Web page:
K6922 BC-CPT-COMPUTE 09-03 0809
Internet phone fits inside laptop
By Craig Crossman
McClatchy-Tribune News Service
There are literally dozens of Internet phone services these days. These services use a technology known as Voice over Internet Protocol, or more commonly "VoIP."
The idea behind VoIP is fairly simply to understand but highly complex to make happen. I still don’t think it’s ready for prime time but it’s getting better.
The Internet lets us send data across the street and around the world. That data can be text, images, videos and sound. Before the Internet, we were using our telephones to send our sounds across the street and around the world. Now we’re using the Internet to do the same and if companies such as Skype and Vonage have anything to say about it, perhaps one day VoIP will be the way everyone will be doing it. The switched telephone services of today will go the way of the horse and buggy.
Evidently the big phone companies believe this to be true as well. AT&T, for example, already has data services in place that offer VoIP.
So what do you need to be able to use your computer to make phone calls? For the most part, all you need is a fast connection to the Internet and the VoIP software. At the very least, that will let you make computer-to-computer voice connections.
Other than the cost of your Internet service, that kind of setup lets you make unlimited voice calls to anywhere at no charge. The VoIP software that makes this happen — Skype is a perfect example — is typically free. The problem with this kind of connection is that either you need to set up your connections in advance or the computer user you are calling must know to leave the receiving computer on all the time so it can take your calls.
If you want to use your computer to call an actual telephone, there’s typically some kind of connection fee. Again, this varies greatly depending on the VoIP service you choose. And if someone wants to call you, your computer had better be turned on or they’ll get something equivalent to a voicemail telling them to leave their name and number.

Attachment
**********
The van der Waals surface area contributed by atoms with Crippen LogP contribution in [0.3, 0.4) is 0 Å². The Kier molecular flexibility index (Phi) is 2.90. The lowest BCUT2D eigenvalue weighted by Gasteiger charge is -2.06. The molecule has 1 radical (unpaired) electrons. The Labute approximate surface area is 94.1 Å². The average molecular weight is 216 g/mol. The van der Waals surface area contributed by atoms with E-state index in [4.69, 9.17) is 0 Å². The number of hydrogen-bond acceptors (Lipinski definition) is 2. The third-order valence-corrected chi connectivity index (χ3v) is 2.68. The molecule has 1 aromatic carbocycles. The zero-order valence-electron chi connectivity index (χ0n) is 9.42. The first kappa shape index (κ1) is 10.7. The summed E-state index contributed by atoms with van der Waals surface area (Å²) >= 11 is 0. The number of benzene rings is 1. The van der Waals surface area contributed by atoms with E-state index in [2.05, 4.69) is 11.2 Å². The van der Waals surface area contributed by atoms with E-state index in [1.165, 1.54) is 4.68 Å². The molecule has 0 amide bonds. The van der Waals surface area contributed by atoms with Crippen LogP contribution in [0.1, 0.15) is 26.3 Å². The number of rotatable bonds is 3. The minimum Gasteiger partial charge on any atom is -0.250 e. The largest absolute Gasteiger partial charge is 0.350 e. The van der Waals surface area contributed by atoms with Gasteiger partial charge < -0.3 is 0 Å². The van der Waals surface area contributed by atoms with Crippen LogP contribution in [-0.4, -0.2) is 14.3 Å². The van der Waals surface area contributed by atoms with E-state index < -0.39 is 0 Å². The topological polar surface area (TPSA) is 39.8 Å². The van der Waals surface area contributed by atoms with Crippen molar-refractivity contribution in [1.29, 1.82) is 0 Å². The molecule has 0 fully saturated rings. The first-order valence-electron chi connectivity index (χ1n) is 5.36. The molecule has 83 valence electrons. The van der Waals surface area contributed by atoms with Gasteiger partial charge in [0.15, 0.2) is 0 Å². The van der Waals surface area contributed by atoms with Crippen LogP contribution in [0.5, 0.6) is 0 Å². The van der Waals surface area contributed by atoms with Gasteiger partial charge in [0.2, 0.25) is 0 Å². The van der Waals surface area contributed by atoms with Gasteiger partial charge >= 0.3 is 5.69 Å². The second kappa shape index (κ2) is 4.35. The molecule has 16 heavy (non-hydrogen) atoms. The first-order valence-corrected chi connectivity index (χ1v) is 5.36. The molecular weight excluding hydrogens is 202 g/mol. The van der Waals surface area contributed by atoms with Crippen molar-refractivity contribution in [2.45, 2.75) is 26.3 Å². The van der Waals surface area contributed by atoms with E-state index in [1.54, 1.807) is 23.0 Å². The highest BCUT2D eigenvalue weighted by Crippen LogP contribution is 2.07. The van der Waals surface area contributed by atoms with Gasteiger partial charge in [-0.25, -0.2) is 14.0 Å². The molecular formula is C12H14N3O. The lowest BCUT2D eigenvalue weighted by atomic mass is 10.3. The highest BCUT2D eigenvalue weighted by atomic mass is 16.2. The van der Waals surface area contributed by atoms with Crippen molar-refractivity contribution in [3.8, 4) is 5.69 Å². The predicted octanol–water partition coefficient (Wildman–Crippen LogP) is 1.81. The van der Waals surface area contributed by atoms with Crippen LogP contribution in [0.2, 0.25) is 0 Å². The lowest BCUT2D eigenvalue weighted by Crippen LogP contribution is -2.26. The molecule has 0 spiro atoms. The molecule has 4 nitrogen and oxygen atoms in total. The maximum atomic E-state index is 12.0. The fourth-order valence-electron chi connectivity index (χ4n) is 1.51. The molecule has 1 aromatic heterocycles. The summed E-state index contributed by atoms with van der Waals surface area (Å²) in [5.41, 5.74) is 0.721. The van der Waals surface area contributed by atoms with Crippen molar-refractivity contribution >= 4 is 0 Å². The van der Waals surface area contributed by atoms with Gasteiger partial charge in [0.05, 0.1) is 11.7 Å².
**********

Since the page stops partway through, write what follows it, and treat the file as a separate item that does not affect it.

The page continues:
Whatever VoIP service you select and the type of calls you make, you’re going to need some kind of microphone and speaker connected to your computer to use VoIP.
I’ve seen a cornucopia of devices that let you use VoIP starting with a simple mike and speaker setup. Then there are headsets with a built-in microphone that’s positioned near your mouth, speakerphones for hands-free talking and even complete telephone handsets that connect directly to your computer’s USB port. But none of these are as clever or as cool as the Vo200 Bluetooth Internet Phone being offered by Kensington.
Most portable computers have a small PCMCIA slot that’s about the size of a business card and a quarter of an inch thick. It’s typically located on the side of the laptop. You can insert a variety of devices into it, such as a Universal Mobile Telecommunications System card that gives you Internet access over cell phone networks.
Until recently, the cleverest device I saw created for this slot was the Mogo Mouse that expands from its flat configuration to an actual wireless computer mouse. But I think the Vo200 may just steal the crown or certainly share it with the Mogo.
When you eject the Vo200 from the PCMCIA slot, the bottom portion of the card flips open and mimics the shape of a telephone handset. You speak into the flipped-open portion while holding the upper portion to your ear. The Vo200 communicates directly to your computer via the Bluetooth wireless standard in much the same way as those wireless earphones work. Buttons on the Vo200 let you select a convenient hands-free mode or talk privately by holding it up to your ear. The Vo200 also features an advanced echo cancellation and noise suppression technology that keeps your conversations clear, even in a noisy room.
When you return the Vo200 to your computer’s PCMCIA slot, the Vo200 automatically recharges itself so it never needs batteries. You’ll know when to do that as a blinking light warns when there’s about 10 percent talk time left. However, you shouldn’t be seeing that light too often as the Vo200 gives you over 3 hours of talk time and up to 30 hours of standby.
The Vo200 is compatible with any PC running Windows and sells for $89.99. Just pop the Vo200 out of your laptop in front of a crowd and you’ll have plenty to talk about.
(Craig Crossman is a national newspaper columnist writing about computers and technology. He also hosts the No. 1 daily national computer radio talk show, Computer America, heard on the Business TalkRadio Network and the Lifestyle TalkRadio Network — Monday through Friday, 10 p.m.-midnight ET. For more information, visit his Web site at www.computeramerica.com.)